“That’s impossible, you idiot.”

“No, it’s definitely possible,” I answer. “Remember how Teacher Moria said that the enemies used Wind magic to collapse the Academy’s dormitory building?”

“I do, and I’ve tried to cut stone with Wind magic several times since. It doesn’t work even when I use Rich Mana to do it. Nothin’ against Moria, but he must’ve misunderstood.”

“Moria has Wind magic too. You think he doesn’t know what he’s talking about? Clearly, you’re doing something wrong. You need to be more creative.”

“I don’t want to hear that from you. You got us into this mess, so don’t blame me for my inability to cut through stone with Wind magic. I’ve been mostly trainin’ my Water magic skills.”

“You’re the one who tagged along—“

Something loud creaks behind us. Someone’s opening the door. I shield my eyes from the light piercing through the open space between the doors. I stop emitting Fire from my forehead since there’s enough light. Is it them? I prepare instructions for my Mana and Void magic if things take a turn for the worst.

The doors open fully, revealing six Dwarves behind them. Each of them armed with weapons and armor. As they approach us, one of them exclaims, “Who ye be?!”

Do they want a fight? I grab onto both of my weapons.

“Dun even think abart drawin’ yer weapon er ye will regret it,” a Dwarf says.

I do as he says and take my hands off my swords. Why would Dwarves be down here? That’s good news, though. I don’t think they’ll harm us.

“Wha’ ye be doin’ here, Humans?” one of them asks. “Army dogs sniffin’ ’round?”

They know we’re from the army? No, they wouldn’t ask that if they did. Should I tell them the truth about seeing a monster in the city? Or do we tell them we’re from the Drosera army and hope that they’ll let us go? Or…

“Answer de question!” one of them exclaims.

Oh, hell with it. I’m not going to bet on the option that will get us nowhere. I reply, “We’re here to see Nazug’s fight. We heard he had another challenger.”

“Nazug?” one of them asks. They all turn their heads to each other.

I gulp. Did I make a mistake?

“Whaur be yer pass? Who referred ya haur?”

“Lotrem referred us,” I lie. It’s the only card we can play. “We spoke to him earlier about entertainment options.”

“Lotrem?” a Dwarf asks. They laugh in unison before the same Dwarf continues, “Dat bampot dint give ya a pass? Come on in.”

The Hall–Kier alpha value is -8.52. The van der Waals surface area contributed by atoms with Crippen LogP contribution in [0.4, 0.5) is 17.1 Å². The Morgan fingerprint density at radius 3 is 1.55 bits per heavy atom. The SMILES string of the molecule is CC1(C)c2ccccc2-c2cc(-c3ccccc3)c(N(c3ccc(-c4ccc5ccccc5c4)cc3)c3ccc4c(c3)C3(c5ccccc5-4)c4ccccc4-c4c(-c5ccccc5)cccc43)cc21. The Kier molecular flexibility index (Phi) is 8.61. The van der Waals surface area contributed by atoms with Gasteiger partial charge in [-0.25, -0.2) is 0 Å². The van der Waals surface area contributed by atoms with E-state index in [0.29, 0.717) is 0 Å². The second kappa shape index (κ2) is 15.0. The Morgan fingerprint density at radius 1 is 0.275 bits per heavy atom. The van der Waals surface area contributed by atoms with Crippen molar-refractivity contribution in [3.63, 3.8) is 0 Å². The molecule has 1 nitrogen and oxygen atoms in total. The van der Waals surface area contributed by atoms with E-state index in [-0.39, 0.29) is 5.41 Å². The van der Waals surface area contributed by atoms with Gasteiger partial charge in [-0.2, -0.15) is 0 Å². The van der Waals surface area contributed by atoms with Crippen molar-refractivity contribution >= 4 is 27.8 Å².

Hina and I exchange a glance before following the group of Dwarves inside.

Several paces beyond the door lead to a vast open area. I can’t see much from here other than that we’re at the highest elevation. There are stone pillars in the distance.

“Go ter de noisiest place an’ ye will find Nazug. Lucky fer ya, his battle has nae started yet,” one of the Dwarves say as all of them come to a stop. “Dun forget ter grab a pass befer ye leave. Have fun, Humans.”

I smile and nod my head. They close the double-door and then go into a doorway nearby.

Hina and I reach the railing ahead. There are over a dozen of stone structures in front of us and directly underneath the railing. The building sizes vary between small and large, with the number of people walking around in the hundreds. Loud cheers and screams resound in the distance. That must what the Dwarf referred to.

“This is amazin’,” Hina says. “It’s like an underground city.”

“Yeah, but it looks like it’s supposed to be a secret. Or at least I think it is. Why else would the entrance be hidden like that?” I ask.

“I don’t know. But there’s certainly more than one entrance. There’s no way there’s only one. It wouldn’t be a secret anymore if that were true.”

“Probably. I know we were originally looking for leads on the masked men, but you wanna check out the battle? There’s too much to explore down here within the remaining time left before we regroup at the Icy Tavern.”

“Sure. But you’re goin’ to have to promise me you’re not goin’ to pick a fight with Nazug. You’re not number one anymore.”

“Shut up. I’m not gonna do anything stupid,” I say and walk down the steps nearby. It connects to the curved wall.

Hina follows and responds, “I hope not. We’re goin’ to need to figure out how to obtain passes too, so we can’t watch for too long.”

“Yeah, yeah.”

We navigate through this underground city toward the noisy place. There’s one thing we noticed. Most of the people here are Dwarves with the remaining Humans. Not much different from the surface exception that there’s not a single Elf. There aren’t any Xog either, but that’s no surprise.

We reach our destination, though we can’t see anything. The noise is coming from beyond this circular curved wall. After following the edge, we discover the entrance and then go inside.

“More customers? De first fight’s already started,” a Dwarf sitting behind a table says. There’s a massive pile of money on the table in the form of all three currencies. I’m surprised there isn’t more security here. It’s just the one guy, and he doesn’t look too competent when it comes to combat. Though, I don’t know anything about how Dwarves fight. It might also be that this underground place is already under lockdown.

“What fight?” I ask. “We’re only here to see Nazug’s fight.”

“Two Human newcomers. ‘Tis de openin’ foight befer de main one yer haur ter see. Ye will nae be able ter make a bet on dat one sin’ ’tis already started. Dae ye want ter bet on de winner fer de champion’s foight?”

“Nah, we’re good,” I answer and walk toward one of two possible paths to take from here. I’m not sure what point there is to the betting system when you know who’s more likely to win. I’m also a little more interested in these fights now. It sounds like we could participate. I thought it might have only been a Dwarves only thing.